It was around eight. I’d met my brother and his friend, Nick, in the Rosemary Branch, a fairly decent pub across the road from Supersonic’s place in Shoreditch. Now Supersonic was a one off, a full time, top of the range section eight who moonlighted as a struggling singer-songwriter when he wasn’t doing ketamine, trashing bars, sleeping in cemeteries or getting arrested. I’d got him a publishing deal about six months earlier but London’s showbiz community were mystifyingly reluctant to offer him the record deal that his undoubted talent warranted.Tonight was Supersonic’s birthday bash. It was to be held in his loft.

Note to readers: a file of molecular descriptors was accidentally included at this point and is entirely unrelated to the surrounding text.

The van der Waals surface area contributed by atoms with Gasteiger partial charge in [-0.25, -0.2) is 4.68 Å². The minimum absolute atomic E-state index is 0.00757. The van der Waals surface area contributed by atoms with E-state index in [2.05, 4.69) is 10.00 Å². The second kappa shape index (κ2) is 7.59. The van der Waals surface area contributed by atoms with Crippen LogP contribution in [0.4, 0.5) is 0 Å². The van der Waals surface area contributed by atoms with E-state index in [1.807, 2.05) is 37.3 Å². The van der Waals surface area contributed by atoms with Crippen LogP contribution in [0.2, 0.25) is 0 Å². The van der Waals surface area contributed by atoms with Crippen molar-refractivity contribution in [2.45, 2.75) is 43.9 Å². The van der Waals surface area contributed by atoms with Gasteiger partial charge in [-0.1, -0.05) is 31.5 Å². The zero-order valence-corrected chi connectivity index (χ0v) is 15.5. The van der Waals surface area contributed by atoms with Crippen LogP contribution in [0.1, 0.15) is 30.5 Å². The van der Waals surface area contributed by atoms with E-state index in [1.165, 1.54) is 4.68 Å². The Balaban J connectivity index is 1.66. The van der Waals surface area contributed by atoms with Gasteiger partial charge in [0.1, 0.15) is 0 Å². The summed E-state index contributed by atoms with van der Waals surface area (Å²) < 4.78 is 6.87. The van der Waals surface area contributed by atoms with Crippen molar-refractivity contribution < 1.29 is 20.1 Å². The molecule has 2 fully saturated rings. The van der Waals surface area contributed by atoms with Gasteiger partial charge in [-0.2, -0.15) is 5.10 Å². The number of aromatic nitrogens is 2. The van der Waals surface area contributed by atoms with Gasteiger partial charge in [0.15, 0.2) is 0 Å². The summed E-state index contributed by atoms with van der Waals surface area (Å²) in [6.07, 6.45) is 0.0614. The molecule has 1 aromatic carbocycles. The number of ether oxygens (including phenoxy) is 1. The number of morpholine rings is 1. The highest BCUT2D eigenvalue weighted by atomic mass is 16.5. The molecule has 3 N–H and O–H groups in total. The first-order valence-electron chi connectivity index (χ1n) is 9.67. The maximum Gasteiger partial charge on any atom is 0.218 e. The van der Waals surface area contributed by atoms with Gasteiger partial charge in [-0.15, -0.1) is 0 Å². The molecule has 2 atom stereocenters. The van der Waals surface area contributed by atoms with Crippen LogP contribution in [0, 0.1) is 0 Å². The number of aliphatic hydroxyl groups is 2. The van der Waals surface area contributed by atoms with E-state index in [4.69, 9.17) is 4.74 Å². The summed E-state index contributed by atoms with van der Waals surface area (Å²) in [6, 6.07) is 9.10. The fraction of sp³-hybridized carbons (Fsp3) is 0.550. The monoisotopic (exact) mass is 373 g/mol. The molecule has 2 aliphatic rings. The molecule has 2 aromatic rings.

Of course, to most of us the word loft conjures up glossy images of ultra modern, high windowed, open plan living spaces with polished oak floors, bare brickwork, designer kitchens with Gaggia espresso machines, Philippe Starck bathrooms and half naked hardbodies draped elegantly over hand crafted chesterfields. Supersonic’s gaff had the bare brickwork but that was where the similarity ended. The place he called home was a former storage area above an old metal works on the banks of the Regent’s Canal. It was now a sweatshop owned by Supersonic’s landlord, a rather dubious first generation Bangladeshi immigrant. It was accessible only by climbing a steel staircase and clattering along a rusty walkway to his permanently padlocked door. I’d told my companions earlier in the evening about the time I arrived there for a band rehearsal one freezing January evening to find Supersonic and the band breaking up the few sticks of furniture he had in the place to fuel a roaring blaze in the fireplace. So that was Supersonic. And this was his night.